We are in the midst of a very ugly, unsettling time in America. The large demonstrations against injustice have somehow become delegitimized by the relatively few incidents of looting and arson. Focus groups are showing diminished support for Black Lives Matter because of the property damage. Retiring Trump aide Kelly Anne Conway minced no words: the violence, she said, will help Donald Trump’s reelection.
I am sickened that so many white people, awakened by George Floyd’s appalling death to the horrors that Black Americans are facing, could so quickly forget when another horrific episode evoked demonstrations whose largely peaceful nature is marred by acts of arson. The fact that a white police officer in Kenosha, Wisconsin, could shoot seven bullets into the back of Jacob Blake, an unarmed Black man, while he was getting into his car–in full view of his three young children–should be viewed by everyone as the horror that it is. And we must see justice unfold promptly and transparently.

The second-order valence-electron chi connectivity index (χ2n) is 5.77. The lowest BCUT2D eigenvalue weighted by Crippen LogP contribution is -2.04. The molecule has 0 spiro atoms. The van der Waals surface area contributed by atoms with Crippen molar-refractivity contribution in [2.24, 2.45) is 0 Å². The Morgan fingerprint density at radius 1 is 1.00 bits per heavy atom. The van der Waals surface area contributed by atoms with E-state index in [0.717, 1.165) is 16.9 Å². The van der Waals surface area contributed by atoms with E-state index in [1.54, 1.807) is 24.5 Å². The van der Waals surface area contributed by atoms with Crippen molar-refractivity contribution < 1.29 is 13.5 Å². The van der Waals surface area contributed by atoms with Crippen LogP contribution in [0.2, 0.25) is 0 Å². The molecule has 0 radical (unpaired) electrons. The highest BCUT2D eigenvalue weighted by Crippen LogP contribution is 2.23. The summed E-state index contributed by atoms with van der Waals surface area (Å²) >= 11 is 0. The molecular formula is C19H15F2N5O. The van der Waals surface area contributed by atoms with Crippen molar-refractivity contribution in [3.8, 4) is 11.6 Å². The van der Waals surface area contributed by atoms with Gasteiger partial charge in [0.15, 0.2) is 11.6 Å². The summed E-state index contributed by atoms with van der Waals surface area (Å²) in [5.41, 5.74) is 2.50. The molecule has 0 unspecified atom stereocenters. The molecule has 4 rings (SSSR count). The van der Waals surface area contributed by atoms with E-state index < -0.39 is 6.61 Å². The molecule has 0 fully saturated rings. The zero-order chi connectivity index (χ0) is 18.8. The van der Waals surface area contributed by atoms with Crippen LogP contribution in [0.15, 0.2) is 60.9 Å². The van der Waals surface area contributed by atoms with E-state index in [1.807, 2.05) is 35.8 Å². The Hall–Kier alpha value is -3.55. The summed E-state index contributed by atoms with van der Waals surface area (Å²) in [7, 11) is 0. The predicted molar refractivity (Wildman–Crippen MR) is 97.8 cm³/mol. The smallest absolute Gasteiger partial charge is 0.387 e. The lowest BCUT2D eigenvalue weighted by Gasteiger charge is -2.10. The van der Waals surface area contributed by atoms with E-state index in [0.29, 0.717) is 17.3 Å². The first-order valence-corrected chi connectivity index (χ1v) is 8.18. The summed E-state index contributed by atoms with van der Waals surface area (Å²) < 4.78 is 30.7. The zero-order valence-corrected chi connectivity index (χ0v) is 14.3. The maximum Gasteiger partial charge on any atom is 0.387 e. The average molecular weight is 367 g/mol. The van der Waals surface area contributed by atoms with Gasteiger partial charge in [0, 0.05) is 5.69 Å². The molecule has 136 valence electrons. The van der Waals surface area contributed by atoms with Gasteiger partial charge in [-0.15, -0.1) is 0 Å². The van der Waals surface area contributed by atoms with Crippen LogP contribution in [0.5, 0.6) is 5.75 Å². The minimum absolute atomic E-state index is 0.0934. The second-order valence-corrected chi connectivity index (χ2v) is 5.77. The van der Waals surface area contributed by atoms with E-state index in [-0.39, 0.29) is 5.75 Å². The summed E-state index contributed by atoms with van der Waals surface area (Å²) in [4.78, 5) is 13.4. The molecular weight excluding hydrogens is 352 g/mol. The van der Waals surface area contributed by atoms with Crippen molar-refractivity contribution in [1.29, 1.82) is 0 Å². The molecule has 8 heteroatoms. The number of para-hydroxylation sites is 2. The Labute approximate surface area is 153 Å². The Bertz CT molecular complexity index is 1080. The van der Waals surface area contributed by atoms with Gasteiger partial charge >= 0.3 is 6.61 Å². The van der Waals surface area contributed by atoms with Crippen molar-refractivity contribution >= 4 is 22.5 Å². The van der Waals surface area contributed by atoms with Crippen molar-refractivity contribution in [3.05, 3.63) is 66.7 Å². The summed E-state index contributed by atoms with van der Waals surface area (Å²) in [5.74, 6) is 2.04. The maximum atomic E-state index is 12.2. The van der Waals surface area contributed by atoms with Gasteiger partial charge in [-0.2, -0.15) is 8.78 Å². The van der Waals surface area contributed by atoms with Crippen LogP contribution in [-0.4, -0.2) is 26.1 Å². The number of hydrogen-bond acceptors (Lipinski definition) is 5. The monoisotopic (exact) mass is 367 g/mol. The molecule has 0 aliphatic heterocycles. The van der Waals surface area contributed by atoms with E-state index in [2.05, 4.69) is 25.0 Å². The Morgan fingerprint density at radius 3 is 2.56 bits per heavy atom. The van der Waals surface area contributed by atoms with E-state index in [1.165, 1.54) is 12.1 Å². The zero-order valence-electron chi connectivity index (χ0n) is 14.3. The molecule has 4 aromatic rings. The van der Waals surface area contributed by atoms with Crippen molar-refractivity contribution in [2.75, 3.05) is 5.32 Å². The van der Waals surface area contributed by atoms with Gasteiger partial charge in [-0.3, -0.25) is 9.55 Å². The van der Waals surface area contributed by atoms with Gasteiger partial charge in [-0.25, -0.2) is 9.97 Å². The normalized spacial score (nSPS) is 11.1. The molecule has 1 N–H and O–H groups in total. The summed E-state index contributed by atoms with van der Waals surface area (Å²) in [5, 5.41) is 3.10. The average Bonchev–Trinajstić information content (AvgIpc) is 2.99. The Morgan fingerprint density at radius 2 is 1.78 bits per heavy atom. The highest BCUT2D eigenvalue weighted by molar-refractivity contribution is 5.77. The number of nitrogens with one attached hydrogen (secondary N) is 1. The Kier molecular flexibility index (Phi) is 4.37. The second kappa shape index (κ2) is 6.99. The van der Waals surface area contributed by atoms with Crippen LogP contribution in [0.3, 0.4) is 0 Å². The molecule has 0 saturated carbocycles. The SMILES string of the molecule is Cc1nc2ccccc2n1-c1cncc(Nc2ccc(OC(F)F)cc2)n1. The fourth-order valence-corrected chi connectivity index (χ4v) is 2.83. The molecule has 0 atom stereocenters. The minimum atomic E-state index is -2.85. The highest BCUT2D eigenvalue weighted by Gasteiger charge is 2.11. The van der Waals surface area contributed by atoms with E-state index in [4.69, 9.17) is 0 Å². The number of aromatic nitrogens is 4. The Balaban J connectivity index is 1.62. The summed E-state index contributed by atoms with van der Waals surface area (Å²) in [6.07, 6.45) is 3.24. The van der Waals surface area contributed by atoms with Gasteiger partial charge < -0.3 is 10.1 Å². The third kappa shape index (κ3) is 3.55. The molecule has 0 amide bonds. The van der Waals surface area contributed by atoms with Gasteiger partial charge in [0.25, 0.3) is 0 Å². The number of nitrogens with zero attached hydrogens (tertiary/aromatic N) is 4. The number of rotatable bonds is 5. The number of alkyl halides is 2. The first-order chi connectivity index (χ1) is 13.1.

But the compounding and equally frightening fact is that police officers who knew what one of their fellow officers had done, touching off the demonstrations, then let a young white vigilante walk away after he’d shot three people with a long gun, killing two of them.
That unconscionable evidence of injustice should lead us to a major national discussion. The fact that Fox News host Tucker Carlson said the killer had to “maintain order when no one else would” does not bode well for curbing violence in our streets. We must call it what it is: an act of domestic terrorism.
I am certainly not advocating looting and arson. I wish every demonstration was peaceful. But Martin Luther King, Jr., the beacon of non-violence, called such acts “the voice of the unheard.” People who feel they have a stake in their surroundings don’t loot or set fires. Changing that dynamic after years of neglect will take time and resources. Sure, there are opportunistic looters in the mix as well, and we know that white supremacists have been responsible for some of these acts as a way to stir things up.
In the past, when armed vigilantes showed up, the police sent them home. The fact that they were welcomed in Kenosha “to protect property” shows that we as a society have our priorities badly skewed. Property should be protected by trained authorities, not by vigilantes. And never at the price of human lives.